Yel­low Fever

Australian Health Today - - Aht Travel -


Yel­low fever is a vi­ral in­fec­tion trans­mit­ted by mos­qui­toes. In­fec­tion can lead to two dis­tinct phases of dis­ease.

The first phase re­sults in:

• fever

• mus­cle pain

• headache

• nau­sea and vom­it­ing.

Pa­tients of­ten re­cover af­ter 3 to 4 days. Some pa­tients will en­ter a more se­ri­ous, toxic phase where the fever re­turns, jaun­dice oc­curs and blood ap­pears in the vomit. The toxic phase may be fa­tal if not treated ap­pro­pri­ately.


Vac­ci­na­tion is the most ef­fec­tive form of pre­ven­tion against yel­low fever, and is rec­om­mended for peo­ple aged 9 months and older who travel to ar­eas where there is a risk of in­fec­tion. A sin­gle dose pro­vides life­long im­mu­nity. It is very im­por­tant to speak to your travel GP at least 6 weeks be­fore trav­el­ling overseas to see if you need a yel­low fever vac­cine. Once in­fected, there is no spe­cific treat­ment for the dis­ease. Most coun­tries have reg­u­la­tions and re­quire­ments re­gard­ing the need for yel­low fever vac­ci­na­tion. If you have vis­ited ar­eas where the dis­ease is en­demic, a Yel­low Fever In­ter­na­tional Cer­tifi­cate of Vac­ci­na­tion may be re­quired in or­der to en­ter other coun­tries and to re-en­ter Aus­tralia.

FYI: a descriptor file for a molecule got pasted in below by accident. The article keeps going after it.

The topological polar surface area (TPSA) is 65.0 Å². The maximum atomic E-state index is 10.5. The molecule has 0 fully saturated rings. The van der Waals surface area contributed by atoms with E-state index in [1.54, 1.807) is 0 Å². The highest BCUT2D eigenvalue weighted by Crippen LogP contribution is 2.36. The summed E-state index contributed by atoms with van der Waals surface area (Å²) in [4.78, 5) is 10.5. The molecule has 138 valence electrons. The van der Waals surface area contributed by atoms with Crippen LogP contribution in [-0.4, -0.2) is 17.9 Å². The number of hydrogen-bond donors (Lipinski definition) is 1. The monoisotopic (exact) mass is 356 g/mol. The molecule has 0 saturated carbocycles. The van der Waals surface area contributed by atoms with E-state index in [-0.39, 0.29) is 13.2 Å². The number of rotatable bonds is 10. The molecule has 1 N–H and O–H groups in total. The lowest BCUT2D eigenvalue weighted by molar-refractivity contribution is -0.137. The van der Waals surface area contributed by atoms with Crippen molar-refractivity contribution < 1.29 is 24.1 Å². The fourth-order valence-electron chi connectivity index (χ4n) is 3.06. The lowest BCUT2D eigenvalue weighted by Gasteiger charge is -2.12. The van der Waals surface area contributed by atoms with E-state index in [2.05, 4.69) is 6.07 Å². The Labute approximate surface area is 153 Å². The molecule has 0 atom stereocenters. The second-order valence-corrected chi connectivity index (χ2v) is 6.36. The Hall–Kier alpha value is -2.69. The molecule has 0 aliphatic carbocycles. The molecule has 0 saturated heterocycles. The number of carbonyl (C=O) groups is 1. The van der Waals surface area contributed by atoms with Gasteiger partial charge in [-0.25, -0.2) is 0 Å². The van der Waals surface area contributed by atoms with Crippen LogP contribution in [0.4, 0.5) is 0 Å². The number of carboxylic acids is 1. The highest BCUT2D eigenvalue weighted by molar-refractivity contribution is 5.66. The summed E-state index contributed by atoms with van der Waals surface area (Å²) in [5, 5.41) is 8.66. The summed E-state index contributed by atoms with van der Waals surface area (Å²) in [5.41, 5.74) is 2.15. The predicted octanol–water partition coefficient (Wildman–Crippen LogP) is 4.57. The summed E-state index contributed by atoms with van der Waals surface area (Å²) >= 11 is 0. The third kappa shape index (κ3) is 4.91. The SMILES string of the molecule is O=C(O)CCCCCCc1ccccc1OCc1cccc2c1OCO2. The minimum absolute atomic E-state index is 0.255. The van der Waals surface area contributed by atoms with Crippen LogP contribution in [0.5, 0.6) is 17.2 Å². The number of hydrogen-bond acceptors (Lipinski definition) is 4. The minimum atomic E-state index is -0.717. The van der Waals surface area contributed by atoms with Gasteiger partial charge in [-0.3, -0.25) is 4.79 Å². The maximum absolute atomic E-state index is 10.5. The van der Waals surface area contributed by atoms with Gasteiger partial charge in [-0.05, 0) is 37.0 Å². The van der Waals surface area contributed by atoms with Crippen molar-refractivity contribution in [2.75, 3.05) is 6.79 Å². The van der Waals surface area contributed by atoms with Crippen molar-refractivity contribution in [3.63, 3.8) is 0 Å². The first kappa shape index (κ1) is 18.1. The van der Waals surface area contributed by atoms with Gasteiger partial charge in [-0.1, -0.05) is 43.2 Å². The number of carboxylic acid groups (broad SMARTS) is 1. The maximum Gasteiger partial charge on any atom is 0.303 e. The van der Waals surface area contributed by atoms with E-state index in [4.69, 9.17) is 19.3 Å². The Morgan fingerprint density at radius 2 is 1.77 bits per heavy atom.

Risk re­gions

Yel­low fever oc­curs pre­dom­i­nantly in re­gions of South and Cen­tral Amer­ica and West and Cen­tral Africa.

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